Interestingly, mainstream SETI astronomers have made no secret of their searches for "Bracewell probes," theoretical automatic devices left by visiting civilizations (much like the "monolith" left buried on the Moon in "2001"). Bracewell probes, in any exist, are thought to occupy orbital Lagrange points, where they can remain stable for millennia. Acting as calling cards, such devices could alert their long-departed creators upon detecting intelligent life; conversely, the probes themselves could establish a dialogue with an emerging technical species. (I personally think that such a "machine intelligence" could be responsible for some UFO encounters. A similar hypothesis has recently been advanced by Richard Dolan, author of "UFOs and the National Security State.")
Since SETI is willing to look for ET artifacts in space, why not planetary surfaces? Perhaps if the disconcertingly human-like "Face" hadn't first been discovered and popularized, radio SETI's attitude toward "planetary SETI" (the search for ETI on planetary bodies such as the Moon and Mars) would be different. Cydonia, with its implied "terrestrial connection," has been neatly excluded from mainstream SETI research for no apparent scientific reason (NASA's erroneous "tricks of light" and bungled MOLA data notwithstanding).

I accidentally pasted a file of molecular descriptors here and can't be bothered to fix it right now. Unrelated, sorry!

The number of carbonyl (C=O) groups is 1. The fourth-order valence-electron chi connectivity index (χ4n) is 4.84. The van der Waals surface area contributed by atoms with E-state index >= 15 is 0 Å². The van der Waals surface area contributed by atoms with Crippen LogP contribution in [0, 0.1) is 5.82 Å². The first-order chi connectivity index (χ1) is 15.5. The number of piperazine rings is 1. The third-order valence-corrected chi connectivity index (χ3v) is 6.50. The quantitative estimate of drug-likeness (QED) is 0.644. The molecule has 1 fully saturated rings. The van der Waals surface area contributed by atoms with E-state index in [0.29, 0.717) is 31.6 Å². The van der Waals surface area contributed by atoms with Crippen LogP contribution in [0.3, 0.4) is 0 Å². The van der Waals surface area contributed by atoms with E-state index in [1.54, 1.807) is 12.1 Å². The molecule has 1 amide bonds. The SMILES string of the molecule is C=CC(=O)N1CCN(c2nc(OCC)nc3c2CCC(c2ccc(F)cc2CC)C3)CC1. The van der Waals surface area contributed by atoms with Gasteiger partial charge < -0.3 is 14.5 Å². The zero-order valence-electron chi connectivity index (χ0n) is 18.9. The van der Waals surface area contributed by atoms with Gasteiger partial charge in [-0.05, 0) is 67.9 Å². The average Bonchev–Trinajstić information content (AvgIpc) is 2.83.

Merging planetary SETI and mainstream radio SETI promises to advance objective efforts to detect intelligent alien life, even if eventual "contact" is one-way. The hoped-for signal sought by Jill Tarter may not be an electromagnetic emission from some distant sun, but a collection of geometric anomalies on a planet we've already pronounced as "dead."
Not long ago, a geologist involved in JPL's robotic exploration of Mars remarked that the proper way to view the fourth planet was to "expect the unexpected." We would be wise to apply this maxim to the ongoing search for extraterrestrial intelligence as well.